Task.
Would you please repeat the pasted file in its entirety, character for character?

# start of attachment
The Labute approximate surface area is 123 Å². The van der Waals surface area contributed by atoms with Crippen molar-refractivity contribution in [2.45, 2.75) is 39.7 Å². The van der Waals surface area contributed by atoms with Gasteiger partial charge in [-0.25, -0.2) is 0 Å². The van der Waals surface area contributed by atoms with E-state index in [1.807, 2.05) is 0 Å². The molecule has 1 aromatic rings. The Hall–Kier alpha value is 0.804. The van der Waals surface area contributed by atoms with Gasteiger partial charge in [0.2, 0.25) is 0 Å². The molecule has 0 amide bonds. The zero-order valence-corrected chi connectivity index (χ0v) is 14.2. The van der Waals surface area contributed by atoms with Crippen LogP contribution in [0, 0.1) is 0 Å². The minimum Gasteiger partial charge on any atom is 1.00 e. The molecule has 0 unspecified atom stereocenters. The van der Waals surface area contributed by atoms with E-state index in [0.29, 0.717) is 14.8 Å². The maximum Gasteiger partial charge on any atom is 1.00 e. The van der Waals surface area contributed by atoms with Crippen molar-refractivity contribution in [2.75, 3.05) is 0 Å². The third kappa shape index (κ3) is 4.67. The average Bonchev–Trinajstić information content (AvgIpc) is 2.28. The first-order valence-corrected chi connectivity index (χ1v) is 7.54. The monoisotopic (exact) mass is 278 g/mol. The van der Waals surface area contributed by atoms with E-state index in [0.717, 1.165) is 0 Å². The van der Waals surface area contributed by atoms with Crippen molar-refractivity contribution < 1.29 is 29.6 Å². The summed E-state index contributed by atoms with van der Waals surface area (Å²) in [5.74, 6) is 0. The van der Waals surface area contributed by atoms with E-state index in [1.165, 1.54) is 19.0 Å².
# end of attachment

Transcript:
The Labute approximate surface area is 123 Å². The van der Waals surface area contributed by atoms with Crippen molar-refractivity contribution in [2.45, 2.75) is 39.7 Å². The van der Waals surface area contributed by atoms with Gasteiger partial charge in [-0.25, -0.2) is 0 Å². The van der Waals surface area contributed by atoms with E-state index in [1.807, 2.05) is 0 Å². The molecule has 1 aromatic rings. The Hall–Kier alpha value is 0.804. The van der Waals surface area contributed by atoms with Gasteiger partial charge in [0.2, 0.25) is 0 Å². The molecule has 0 amide bonds. The zero-order valence-corrected chi connectivity index (χ0v) is 14.2. The van der Waals surface area contributed by atoms with Crippen LogP contribution in [0, 0.1) is 0 Å². The minimum Gasteiger partial charge on any atom is 1.00 e. The molecule has 0 unspecified atom stereocenters. The van der Waals surface area contributed by atoms with E-state index in [0.29, 0.717) is 14.8 Å². The maximum Gasteiger partial charge on any atom is 1.00 e. The van der Waals surface area contributed by atoms with Crippen molar-refractivity contribution in [2.75, 3.05) is 0 Å². The third kappa shape index (κ3) is 4.67. The average Bonchev–Trinajstić information content (AvgIpc) is 2.28. The first-order valence-corrected chi connectivity index (χ1v) is 7.54. The monoisotopic (exact) mass is 278 g/mol. The van der Waals surface area contributed by atoms with E-state index in [0.717, 1.165) is 0 Å². The van der Waals surface area contributed by atoms with Crippen molar-refractivity contribution < 1.29 is 29.6 Å². The summed E-state index contributed by atoms with van der Waals surface area (Å²) in [5.74, 6) is 0. The van der Waals surface area contributed by atoms with E-state index in [1.165, 1.54) is 19.0 Å².